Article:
Thursday, April 14, 2016
Pheaturing Phile Alum Jim Korkis
Hey, kids, good afternoon. Welcome to the Phile for a Thursday. Thursday? Yeah, I'll be away this weekend and wanted to get one more entry in this week. You're welcome, America... and the world I guess. Man, this whole bathroom North Carolina law thing is crazy, right? The only public bathroom law I'd support is banning people who don't courtesy flush. Ringo Starr, Zooey Deschanel's favorite Beatle and half of the half of the Beatles that are still alive, canceled a concert in North Carolina to protest their horrible anti-LGBT bill. House Bill 2 forces transgender people use the toilets in the rooms that correspond to the gender on their birth certificates, and people from Bruce Springsteen to porn site XHamster have pulled out of the state in solidarity with the LGBT community. The concert was slated to take place in June as part of his "All Starr Tour," (points for the pun, Ringo) at the Koka Booth Ampitheatre in Cary, North Carolina. Many people are also surprised that he still tours. Actually, Starr has been touring since 1989 with his All Starr Band, a supergroup of revolving rock legends. My dad even was supposed to be on one of the All Starr Band's in the early 90s, but couldn't because of timing with is own tour. Anyway, Starr said in the statement, "I’m sorry to disappoint my fans in the area, but we need to take a stand against this hatred. Spread peace and love." A wise band once said, "All you need is love." Here's hoping North Carolina gets the message.
A firefighter's wife is attracting controversy for a posing for a photo in which she breastfeeds while wearing her husband's uniform. Usually, when there's a controversy around breastfeeding, it's because some judge-y person is upset that there's a boob feeding a child in public (you know, doing its natural biological function as a boob). This time, though, the controversy is that this woman was photographed wearing a uniform that didn't belong to her. The New Mexico firefighter is now under investigation and could face disciplinary action because of his wife's photo, according to KFOX14. But Tara Ruby, the photographer who took the photo, says this is unfair, and that the woman in the photo was used as a model to empower moms who actually do work as firefighters. "The intention has been since the very beginning to show that a mom can be a full-time mom and still work a full-time job and do both equally at the same time," Ruby said to the local news station. "I was mad for the mom and the husband she has that's supporting her in this. It was never intended to be anything negative. It's only you know supposed to be positive." "To think that support was instantly negative and to date, nobody has reached out to talk to me," she added. "If someone has an issue with a photo that I took or the meaning behind that photo, they should reach out and ask me. I don't understand why this is happening." Who are the real boobs here?
Jared Fogle is not doing well right now. On top of his weight gain and embarrassing prison nickname, "In Touch" has now published a letter the former Subway spokesman wrote to an old female acquaintance who recently reached out to him. In it, he downplays the severity of his crimes, and seemingly tries to reignite an old romance. "It has been a very hard nine months for me. I made a couple of mistakes but nothing like the media reports have said. They are making me into some sort of monster which is absolutely not true." It certainly doesn't sound like Jared's celebrating his 15 year prison sentence. Fogle places most of the blame for his paying to have sex with underage prostitutes on the Jared Foundation's former director, Russell Taylor. "I’m currently appealing my prison sentence and am hoping for the best with it. Bottom line, my director of my foundation and friend did some bad stuff and tried to throw me under the bus with him." "In Touch" reports that Fogle encouraged the woman to send more photos of herself, and complimented her as "so hot!! (Just like I remember).” "Your two pictures you sent me have just made me smile so, so, much!! Can you send me some more good ones?" He ended by asking her to continue corresponding with him over the prison's private email system. "I’ve thought about you over the years but had no way of contacting you. What is your email address? I have email access from here but I have to plug your email and phone number into the computer and then you accept it and we are good from there. [The email] is monitored, but who cares? LOL. Please write me back as soon as you get this letter!! Jared XOXOXO." It remains to be seen if Fogle will still be willing to correspond with this woman after she betrayed him and went to a tabloid with information he told her in confidence (not to sympathize with him, of course). Considering that he's already at rock bottom, probably.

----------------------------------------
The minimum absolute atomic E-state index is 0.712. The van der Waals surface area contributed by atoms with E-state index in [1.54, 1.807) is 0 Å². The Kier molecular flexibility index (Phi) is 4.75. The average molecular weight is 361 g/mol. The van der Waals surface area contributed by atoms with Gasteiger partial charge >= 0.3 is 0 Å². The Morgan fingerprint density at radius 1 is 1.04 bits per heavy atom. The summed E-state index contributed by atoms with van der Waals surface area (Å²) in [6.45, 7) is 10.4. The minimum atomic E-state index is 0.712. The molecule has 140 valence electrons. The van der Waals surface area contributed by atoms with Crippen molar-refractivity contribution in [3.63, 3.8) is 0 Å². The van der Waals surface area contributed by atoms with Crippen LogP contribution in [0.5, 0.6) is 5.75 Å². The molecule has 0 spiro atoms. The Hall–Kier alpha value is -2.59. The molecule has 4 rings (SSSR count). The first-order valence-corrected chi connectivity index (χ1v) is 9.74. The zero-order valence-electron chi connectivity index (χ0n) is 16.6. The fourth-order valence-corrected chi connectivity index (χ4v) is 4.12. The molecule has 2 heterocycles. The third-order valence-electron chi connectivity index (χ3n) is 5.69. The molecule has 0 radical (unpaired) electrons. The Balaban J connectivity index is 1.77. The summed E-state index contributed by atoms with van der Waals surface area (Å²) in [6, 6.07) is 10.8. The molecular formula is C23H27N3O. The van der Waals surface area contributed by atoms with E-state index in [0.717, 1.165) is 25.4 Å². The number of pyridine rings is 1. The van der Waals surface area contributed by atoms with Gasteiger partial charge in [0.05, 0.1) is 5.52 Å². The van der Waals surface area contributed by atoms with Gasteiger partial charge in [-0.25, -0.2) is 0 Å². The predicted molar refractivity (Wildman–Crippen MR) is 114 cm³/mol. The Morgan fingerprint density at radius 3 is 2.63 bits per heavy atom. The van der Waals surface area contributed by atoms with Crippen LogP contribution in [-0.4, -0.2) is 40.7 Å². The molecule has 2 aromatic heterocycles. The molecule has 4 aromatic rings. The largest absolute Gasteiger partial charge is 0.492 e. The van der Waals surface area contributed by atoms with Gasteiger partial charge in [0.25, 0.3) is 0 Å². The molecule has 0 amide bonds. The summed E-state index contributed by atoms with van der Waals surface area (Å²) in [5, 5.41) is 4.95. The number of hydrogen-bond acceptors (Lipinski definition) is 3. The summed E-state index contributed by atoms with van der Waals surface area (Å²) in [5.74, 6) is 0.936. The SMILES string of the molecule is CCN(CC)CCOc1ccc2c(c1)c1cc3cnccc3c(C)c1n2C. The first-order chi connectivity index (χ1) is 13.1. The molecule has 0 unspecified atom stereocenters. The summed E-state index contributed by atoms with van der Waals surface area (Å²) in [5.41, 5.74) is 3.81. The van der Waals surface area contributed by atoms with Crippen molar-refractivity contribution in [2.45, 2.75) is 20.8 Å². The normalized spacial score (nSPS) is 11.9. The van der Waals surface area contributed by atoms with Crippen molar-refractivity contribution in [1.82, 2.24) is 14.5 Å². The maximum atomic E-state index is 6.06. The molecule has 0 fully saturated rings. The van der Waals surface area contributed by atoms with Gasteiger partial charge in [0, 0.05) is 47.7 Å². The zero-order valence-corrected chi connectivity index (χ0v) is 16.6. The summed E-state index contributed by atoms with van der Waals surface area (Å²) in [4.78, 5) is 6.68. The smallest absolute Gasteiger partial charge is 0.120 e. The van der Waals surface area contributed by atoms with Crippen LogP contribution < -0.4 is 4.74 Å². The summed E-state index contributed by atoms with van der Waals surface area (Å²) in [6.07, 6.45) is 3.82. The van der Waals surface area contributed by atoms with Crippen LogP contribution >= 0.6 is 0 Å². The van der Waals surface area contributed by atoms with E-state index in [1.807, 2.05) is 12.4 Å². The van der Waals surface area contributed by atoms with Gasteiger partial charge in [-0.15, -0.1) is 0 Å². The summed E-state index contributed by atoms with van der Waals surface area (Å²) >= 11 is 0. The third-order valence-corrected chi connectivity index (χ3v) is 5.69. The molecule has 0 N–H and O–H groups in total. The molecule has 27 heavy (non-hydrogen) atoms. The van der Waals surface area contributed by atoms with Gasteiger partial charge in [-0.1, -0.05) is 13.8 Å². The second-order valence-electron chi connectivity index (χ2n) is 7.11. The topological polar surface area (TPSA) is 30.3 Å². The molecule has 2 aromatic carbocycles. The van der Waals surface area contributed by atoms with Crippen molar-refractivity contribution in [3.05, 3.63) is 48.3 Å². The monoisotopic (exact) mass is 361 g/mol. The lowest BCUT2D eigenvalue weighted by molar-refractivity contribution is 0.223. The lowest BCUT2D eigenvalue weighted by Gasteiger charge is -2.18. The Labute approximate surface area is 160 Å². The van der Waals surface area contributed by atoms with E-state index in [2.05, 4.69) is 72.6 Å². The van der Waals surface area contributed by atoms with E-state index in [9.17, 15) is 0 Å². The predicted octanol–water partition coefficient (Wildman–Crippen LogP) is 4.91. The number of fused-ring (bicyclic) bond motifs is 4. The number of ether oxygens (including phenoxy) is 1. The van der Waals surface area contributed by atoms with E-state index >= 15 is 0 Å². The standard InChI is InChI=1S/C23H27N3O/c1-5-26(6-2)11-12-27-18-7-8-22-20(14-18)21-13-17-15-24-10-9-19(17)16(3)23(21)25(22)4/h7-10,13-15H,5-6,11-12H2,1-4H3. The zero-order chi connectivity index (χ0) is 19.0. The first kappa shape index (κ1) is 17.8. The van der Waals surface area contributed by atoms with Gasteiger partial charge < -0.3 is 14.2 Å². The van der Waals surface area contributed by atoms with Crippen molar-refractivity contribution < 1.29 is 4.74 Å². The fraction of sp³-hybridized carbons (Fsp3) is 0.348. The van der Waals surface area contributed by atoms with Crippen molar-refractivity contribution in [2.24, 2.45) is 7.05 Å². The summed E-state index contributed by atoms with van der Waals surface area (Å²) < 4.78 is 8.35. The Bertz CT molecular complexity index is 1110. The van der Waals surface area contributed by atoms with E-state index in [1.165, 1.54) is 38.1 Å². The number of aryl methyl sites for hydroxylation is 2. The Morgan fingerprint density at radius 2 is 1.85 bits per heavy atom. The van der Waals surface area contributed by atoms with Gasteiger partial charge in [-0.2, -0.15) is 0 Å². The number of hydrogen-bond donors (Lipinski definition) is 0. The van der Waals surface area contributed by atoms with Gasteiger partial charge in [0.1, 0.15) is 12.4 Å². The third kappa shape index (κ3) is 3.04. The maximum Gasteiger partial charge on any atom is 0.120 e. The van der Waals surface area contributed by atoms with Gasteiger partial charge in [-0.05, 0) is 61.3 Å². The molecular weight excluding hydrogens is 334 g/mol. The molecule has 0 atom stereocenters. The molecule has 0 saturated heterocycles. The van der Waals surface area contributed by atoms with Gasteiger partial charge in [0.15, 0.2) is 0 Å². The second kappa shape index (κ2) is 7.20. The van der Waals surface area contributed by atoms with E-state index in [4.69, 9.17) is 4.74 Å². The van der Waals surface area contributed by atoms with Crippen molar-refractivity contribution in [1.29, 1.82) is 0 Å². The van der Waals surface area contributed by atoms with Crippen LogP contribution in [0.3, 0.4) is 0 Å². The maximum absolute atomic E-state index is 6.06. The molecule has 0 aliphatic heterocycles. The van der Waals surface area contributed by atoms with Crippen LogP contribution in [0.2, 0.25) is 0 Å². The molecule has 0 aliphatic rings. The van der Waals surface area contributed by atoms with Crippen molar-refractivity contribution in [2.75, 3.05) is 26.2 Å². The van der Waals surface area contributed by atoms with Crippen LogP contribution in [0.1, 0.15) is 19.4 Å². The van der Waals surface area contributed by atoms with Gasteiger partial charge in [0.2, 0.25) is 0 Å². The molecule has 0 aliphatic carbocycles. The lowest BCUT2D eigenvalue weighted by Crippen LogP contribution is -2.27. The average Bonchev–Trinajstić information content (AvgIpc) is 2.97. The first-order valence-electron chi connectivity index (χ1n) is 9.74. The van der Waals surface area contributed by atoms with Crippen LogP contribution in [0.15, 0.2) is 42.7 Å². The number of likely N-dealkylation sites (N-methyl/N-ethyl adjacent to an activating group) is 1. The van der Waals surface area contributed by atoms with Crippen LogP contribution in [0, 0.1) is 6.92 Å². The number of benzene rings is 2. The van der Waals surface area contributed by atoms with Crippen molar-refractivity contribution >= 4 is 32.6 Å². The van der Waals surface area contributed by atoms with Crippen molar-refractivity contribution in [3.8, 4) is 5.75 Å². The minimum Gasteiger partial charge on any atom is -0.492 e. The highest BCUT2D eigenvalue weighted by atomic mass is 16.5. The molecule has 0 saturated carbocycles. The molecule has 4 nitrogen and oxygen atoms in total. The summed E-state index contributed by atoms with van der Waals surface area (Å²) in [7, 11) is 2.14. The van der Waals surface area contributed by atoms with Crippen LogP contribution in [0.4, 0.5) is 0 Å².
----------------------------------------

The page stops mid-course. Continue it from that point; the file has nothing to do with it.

An Italian woman lost a $56,000 lawsuit against her ex-husband claiming he never once pleased her sexually during their 12-year marriage. She sought the damages to compensate for emotional distress. Her suit was focused on medical evidence that she was still a virgin, and that her ex also had some sort of "anatomical problem." After making its way through several levels of the Italian justice system, her suit was ultimately thrown out (and the court didn't even offer it coffee or call it an Uber). The case lasted 11 years, or in sexual terms, about three Sting orgasms. That's correct: she fought this in courts for 11 years. Either they never had sex, or he did something else to really piss her off. It's unclear why she made this her focus instead of pursing some rebound action. Because with 11 years and a few thousand euros, anyone can eat, pray, love, and get their groove back. She ultimately lost the case because her ex remarried and had children with his new wife. So whatever the "anatomical problem" was previously, he (likely) got his plumbing fixed. She even ended up having to pay for his legal costs for the case. She should probably keep this a secret while pursuing new lovers, because saying you'll sue someone for 11 years if they don't satisfy you is a well-known red flag.